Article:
• In 2013/14, the replacement of the education property tax would have cost $487.6 Million and the replacement of the Education Support Levy on businesses would have cost $150.9 Million.

  • Raising the $487.6 Million from personal income taxes will require an 10.9% increase in the tax rates for the top two tax brackets. The middle tax bracket rate will rise from 12.75% to 14.14% and the top tax bracket rate will rise from 17.4% to 19.3%.

  • The lowest tax bracket will not see any change because $274 million from the proposed carbon tax will be used to keep it constant at 10.8%.

  • To replace the $150.9 million raised by the Education Support Levy, the corporate income tax rate will have to be raised from its current rate of 12 per cent to 15.9 per cent1.

Impact on Taxes Paid

The following charts show the current education property taxes paid on houses of differing value along with the change in personal income taxes paid due to a 10.9% increase in tax rates for three different school divisions, characterized by high, medium and low mill rates. By comparing the education taxes paid with the change in personal income tax, one can see who wins and loses with the replacement of the education property tax with the personal income tax.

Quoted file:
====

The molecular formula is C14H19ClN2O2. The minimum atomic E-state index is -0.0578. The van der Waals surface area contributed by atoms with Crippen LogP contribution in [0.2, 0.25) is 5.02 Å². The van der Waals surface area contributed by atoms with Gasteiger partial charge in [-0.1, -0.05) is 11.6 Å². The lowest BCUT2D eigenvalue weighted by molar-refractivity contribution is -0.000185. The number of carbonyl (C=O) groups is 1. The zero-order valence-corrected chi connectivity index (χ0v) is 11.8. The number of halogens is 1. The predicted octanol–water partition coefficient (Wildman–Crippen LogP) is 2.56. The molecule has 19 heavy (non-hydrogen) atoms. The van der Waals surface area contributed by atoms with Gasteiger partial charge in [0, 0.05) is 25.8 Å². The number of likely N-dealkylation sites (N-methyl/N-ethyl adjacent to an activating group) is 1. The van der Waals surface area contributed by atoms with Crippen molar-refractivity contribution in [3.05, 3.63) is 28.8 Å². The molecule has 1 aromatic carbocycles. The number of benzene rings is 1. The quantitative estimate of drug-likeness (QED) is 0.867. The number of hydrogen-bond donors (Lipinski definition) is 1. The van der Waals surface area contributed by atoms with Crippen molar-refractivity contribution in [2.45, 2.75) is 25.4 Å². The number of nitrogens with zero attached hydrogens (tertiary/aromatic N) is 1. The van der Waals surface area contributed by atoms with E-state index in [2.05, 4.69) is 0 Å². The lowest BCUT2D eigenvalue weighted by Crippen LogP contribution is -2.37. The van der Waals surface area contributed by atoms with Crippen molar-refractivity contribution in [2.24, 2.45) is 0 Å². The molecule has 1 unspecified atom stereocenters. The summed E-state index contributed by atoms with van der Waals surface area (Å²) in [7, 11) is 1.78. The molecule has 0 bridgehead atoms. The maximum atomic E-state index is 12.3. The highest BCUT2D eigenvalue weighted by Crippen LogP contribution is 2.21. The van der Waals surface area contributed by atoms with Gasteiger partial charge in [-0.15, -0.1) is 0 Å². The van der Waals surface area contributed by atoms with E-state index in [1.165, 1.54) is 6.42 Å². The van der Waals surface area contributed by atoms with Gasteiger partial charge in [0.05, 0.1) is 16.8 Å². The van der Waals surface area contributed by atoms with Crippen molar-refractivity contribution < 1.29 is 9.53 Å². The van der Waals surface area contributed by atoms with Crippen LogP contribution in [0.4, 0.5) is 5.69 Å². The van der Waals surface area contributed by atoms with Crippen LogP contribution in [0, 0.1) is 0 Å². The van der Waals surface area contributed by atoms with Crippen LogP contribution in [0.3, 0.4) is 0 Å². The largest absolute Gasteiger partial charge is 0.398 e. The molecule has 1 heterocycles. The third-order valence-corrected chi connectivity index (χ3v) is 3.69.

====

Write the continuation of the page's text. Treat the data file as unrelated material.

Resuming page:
It is important to note that, in these charts, the property tax credits of $700 for non-seniors and $1,170 for seniors have been deducted from the education property taxes. However, if the Guaranteed Annual Income (GAI) proposed by the Green Party is introduced, lower income households living in low-cost homes will see their average after-tax incomes rise by 22 per cent which will more than offset any losses they experience in replacing the education property tax with a higher income tax.

High Mill Rate School Division – Kelsey: Mill Rate = 22.4

House Valued At:

$100K

$200K

$300K

$400K

$500K

Ed. Prop. Taxes – Non-Senior

Ed. Prop. Taxes – Senior

$308

$0

$1,316

$846

$2,324

$1,854

$3,332

$2,862